I recently came across a paper which I thought deserved some attention. It goes by the title of Index Rebalancing and Long-Term Portfolio Performance by Cai and Houge. It focuses on one of the misnomers of investing, that index investing is passive. This simply isn't true. Many indices are relatively actively managed. In fact most indices are really momentum players effectively adding stocks that have done well and deleting stocks that have done badly. This raises the question as to whether this 'active' element adds or destroys value. That is to say would you be better off if you ignored the index changes made by the index setters?
Cai and Houge take the Russell 2000 index and examine its performance since 1979 and see if the index changes that have occurred managed to add value to the investor over various time horizons. The Russell 2000 index is a small cap index, and makes on average 457 index changes each year (around 10% of market cap).
Cai and Houge show that an average an investor would be 2.2% better off in year one if they ignored the index changes, this rises to 17% in year five! So a buy and hold strategy seems to generate substantially higher returns for investors (yet again evidence of patience being key to investors - see Chapters 30/31 of Behavioural Investing).
Effectively Cai and Houge show that deletions have better future long term returns that additions to the index. In fact they show that deletions outperform non-new issue additions by around 8.9% in year 1 and 28% over five years. If one includes new issues that are added to the index, the situation is even worse since they underperform the deletions by 40% over five years!
Given that they are considering the Russell 2000 (a small cap index remember) , some stocks will leave the index because they become too large. Indeed the returns on these stocks seem particularly important in generating some of the short term outperform of the buy and hold strategy.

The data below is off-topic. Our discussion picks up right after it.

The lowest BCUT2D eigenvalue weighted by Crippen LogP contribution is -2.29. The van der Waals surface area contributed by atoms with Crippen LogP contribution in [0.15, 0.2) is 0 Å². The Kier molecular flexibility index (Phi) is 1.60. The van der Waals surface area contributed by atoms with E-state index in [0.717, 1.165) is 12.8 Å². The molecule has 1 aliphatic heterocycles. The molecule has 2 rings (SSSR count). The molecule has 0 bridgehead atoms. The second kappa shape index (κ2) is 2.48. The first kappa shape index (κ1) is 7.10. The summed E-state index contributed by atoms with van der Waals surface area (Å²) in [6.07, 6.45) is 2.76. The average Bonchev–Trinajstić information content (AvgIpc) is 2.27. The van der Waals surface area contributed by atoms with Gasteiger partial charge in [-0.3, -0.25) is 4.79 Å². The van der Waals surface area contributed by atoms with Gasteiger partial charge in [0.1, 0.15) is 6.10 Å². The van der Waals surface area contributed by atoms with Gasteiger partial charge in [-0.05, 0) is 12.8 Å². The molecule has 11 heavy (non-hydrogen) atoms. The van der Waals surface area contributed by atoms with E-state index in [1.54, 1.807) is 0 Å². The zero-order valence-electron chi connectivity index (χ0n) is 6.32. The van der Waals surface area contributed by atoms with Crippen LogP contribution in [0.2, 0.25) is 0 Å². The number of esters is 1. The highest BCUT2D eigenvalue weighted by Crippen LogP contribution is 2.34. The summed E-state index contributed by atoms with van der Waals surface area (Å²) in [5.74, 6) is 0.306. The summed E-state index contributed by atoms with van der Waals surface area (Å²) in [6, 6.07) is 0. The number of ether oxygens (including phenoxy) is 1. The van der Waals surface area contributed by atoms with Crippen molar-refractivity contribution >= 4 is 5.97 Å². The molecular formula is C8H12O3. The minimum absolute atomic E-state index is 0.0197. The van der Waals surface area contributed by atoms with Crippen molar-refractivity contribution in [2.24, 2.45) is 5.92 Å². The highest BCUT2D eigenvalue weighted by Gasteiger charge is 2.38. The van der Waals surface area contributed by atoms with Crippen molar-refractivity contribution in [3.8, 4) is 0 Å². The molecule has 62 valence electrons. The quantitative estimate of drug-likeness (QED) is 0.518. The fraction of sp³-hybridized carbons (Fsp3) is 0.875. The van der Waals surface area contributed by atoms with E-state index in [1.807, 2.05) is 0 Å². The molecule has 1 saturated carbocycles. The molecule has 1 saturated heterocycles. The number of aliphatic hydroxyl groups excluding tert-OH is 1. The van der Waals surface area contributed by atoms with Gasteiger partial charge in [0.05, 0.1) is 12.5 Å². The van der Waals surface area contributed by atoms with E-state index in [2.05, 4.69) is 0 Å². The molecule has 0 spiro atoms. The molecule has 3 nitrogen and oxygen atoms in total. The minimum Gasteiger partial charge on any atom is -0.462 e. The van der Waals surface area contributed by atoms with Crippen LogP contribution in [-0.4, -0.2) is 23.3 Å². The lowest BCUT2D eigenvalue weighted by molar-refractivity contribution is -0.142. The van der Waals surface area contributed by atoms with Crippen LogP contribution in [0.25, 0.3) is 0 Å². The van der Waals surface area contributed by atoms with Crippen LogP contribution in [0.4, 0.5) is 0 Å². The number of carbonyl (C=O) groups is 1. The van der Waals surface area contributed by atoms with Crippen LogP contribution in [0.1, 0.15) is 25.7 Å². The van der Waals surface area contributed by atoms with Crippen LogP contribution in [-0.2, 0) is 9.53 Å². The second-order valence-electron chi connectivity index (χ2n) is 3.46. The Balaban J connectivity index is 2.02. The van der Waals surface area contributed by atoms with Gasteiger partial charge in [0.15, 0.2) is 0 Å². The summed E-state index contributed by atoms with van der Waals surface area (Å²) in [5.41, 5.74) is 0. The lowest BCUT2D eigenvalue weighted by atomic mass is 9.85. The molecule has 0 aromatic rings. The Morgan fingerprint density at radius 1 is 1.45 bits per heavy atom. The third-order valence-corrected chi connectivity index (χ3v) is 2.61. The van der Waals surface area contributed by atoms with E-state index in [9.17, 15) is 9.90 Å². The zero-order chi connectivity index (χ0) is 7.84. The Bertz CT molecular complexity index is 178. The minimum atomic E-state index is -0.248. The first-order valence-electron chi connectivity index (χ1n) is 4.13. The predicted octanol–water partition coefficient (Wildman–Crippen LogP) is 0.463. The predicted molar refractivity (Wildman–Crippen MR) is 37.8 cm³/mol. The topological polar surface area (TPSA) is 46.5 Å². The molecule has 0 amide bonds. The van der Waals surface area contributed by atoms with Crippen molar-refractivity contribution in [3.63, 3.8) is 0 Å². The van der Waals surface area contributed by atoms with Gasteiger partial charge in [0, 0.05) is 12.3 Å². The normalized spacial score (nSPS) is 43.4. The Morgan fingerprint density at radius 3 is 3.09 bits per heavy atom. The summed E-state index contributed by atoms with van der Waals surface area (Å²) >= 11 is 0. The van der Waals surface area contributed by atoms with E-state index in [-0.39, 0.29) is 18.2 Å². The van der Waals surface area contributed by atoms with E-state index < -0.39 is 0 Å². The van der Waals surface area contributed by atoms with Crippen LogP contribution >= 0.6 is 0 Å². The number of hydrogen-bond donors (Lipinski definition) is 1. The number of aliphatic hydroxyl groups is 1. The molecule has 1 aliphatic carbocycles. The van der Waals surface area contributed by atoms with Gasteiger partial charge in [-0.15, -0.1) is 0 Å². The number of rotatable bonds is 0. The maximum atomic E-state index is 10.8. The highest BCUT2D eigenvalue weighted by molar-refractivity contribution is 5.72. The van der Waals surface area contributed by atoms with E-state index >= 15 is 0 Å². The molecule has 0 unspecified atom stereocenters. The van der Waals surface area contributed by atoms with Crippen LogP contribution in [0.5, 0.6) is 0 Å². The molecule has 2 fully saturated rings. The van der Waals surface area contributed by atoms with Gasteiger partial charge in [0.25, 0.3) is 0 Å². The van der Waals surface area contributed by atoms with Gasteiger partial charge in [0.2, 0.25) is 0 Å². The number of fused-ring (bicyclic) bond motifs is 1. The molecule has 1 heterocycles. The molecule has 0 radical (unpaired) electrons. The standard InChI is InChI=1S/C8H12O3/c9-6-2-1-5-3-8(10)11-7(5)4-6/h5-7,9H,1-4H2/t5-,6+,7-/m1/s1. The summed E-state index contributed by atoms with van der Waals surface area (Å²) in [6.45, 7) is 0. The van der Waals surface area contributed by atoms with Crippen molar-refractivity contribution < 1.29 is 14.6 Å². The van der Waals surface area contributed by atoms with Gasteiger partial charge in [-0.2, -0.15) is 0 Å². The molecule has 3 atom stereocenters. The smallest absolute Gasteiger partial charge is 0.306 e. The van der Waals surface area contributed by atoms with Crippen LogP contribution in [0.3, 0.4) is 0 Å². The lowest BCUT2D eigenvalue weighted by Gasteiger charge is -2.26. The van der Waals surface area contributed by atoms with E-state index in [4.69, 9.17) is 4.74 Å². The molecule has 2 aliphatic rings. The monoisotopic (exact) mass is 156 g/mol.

However, the results that Cai and Houge uncover are not simply an artifact of the way of the index considered. Siegel and Schwartz (2006) show a similar picture for the S&p500 (where no stock is deleted for being too large!) They track the changes made to the S&P500 from 1957 onwards. Nearly 1000 index additions over the sample period, averaging around 20 a year.
Three portfolios are formed, allowing for different scenarios:
(I) The survivor portfolio consists only of shares of the original S&P 500 firms. Shares of other firms received through mergers are immediately sold and the proceeds invested in the remaining survivor firms in proportion to their market value.
(II)Direct Descendants’ Portfolio (DDP), which consists of the shares of firms in the survivors’ portfolio plus the shares issued by firms acquiring an original S&P 500 firm.
(III)Total Descendants’ Portfolio (TDP) and includes all firms in the DDP plus all the spinoffs and other stock distributions issued by the firms in the Direct Descendants’Portfolio. The only difference between the TDP and the DDP is that the TDP holds all the spin-offs rather than sell them and reinvest in the proceeds in the parent firm.
The returns to the various portfolios are shown below:
All three of the constructed portfolios outperform the index with it's additions and deletions, and they do so with considerably less risk!
The bottom line appears to be that index investing is often very far from passive. The rules of index construction appear to destroy value. Of course, one of the best ways of avoiding this problem is to be a long-term investor (i.e. conduct time arbitrage).